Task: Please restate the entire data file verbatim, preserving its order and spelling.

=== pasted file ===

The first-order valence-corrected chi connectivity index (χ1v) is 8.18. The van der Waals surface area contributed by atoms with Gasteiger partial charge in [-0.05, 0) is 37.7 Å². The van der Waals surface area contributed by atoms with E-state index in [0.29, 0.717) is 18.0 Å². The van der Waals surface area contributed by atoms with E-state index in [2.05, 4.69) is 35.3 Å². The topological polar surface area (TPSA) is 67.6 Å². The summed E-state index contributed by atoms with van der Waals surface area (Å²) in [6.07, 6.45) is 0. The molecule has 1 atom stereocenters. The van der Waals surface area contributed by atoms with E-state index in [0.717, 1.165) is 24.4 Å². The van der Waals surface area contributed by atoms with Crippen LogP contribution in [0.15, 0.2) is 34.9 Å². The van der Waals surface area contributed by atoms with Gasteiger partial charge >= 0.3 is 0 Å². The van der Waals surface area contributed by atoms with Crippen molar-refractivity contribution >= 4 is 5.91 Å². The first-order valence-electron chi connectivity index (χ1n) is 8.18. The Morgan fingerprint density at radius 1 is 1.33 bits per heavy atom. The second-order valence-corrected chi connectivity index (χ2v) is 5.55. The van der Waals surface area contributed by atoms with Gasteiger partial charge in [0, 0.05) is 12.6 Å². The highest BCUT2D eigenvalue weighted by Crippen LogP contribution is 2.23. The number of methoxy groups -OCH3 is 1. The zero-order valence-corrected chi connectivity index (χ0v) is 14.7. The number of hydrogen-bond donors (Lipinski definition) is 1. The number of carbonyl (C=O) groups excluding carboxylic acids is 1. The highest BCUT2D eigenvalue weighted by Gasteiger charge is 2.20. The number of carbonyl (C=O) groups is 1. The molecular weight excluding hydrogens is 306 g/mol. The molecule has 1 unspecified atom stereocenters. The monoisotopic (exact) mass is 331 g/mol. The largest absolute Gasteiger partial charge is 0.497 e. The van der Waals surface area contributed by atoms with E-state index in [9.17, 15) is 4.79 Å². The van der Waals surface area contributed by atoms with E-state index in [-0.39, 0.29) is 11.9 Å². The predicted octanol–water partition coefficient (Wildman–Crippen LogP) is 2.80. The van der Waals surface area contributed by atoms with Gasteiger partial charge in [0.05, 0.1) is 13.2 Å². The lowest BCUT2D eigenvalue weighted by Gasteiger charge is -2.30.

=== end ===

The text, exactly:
The first-order valence-corrected chi connectivity index (χ1v) is 8.18. The van der Waals surface area contributed by atoms with Gasteiger partial charge in [-0.05, 0) is 37.7 Å². The van der Waals surface area contributed by atoms with E-state index in [0.29, 0.717) is 18.0 Å². The van der Waals surface area contributed by atoms with E-state index in [2.05, 4.69) is 35.3 Å². The topological polar surface area (TPSA) is 67.6 Å². The summed E-state index contributed by atoms with van der Waals surface area (Å²) in [6.07, 6.45) is 0. The molecule has 1 atom stereocenters. The van der Waals surface area contributed by atoms with E-state index in [0.717, 1.165) is 24.4 Å². The van der Waals surface area contributed by atoms with Crippen LogP contribution in [0.15, 0.2) is 34.9 Å². The van der Waals surface area contributed by atoms with Gasteiger partial charge >= 0.3 is 0 Å². The van der Waals surface area contributed by atoms with Crippen molar-refractivity contribution >= 4 is 5.91 Å². The first-order valence-electron chi connectivity index (χ1n) is 8.18. The Morgan fingerprint density at radius 1 is 1.33 bits per heavy atom. The second-order valence-corrected chi connectivity index (χ2v) is 5.55. The van der Waals surface area contributed by atoms with Gasteiger partial charge in [0, 0.05) is 12.6 Å². The highest BCUT2D eigenvalue weighted by Crippen LogP contribution is 2.23. The number of methoxy groups -OCH3 is 1. The zero-order valence-corrected chi connectivity index (χ0v) is 14.7. The number of hydrogen-bond donors (Lipinski definition) is 1. The number of carbonyl (C=O) groups excluding carboxylic acids is 1. The highest BCUT2D eigenvalue weighted by Gasteiger charge is 2.20. The number of carbonyl (C=O) groups is 1. The molecular weight excluding hydrogens is 306 g/mol. The molecule has 1 unspecified atom stereocenters. The monoisotopic (exact) mass is 331 g/mol. The largest absolute Gasteiger partial charge is 0.497 e. The van der Waals surface area contributed by atoms with E-state index in [9.17, 15) is 4.79 Å². The van der Waals surface area contributed by atoms with E-state index in [-0.39, 0.29) is 11.9 Å². The predicted octanol–water partition coefficient (Wildman–Crippen LogP) is 2.80. The van der Waals surface area contributed by atoms with Gasteiger partial charge in [0.05, 0.1) is 13.2 Å². The lowest BCUT2D eigenvalue weighted by Gasteiger charge is -2.30.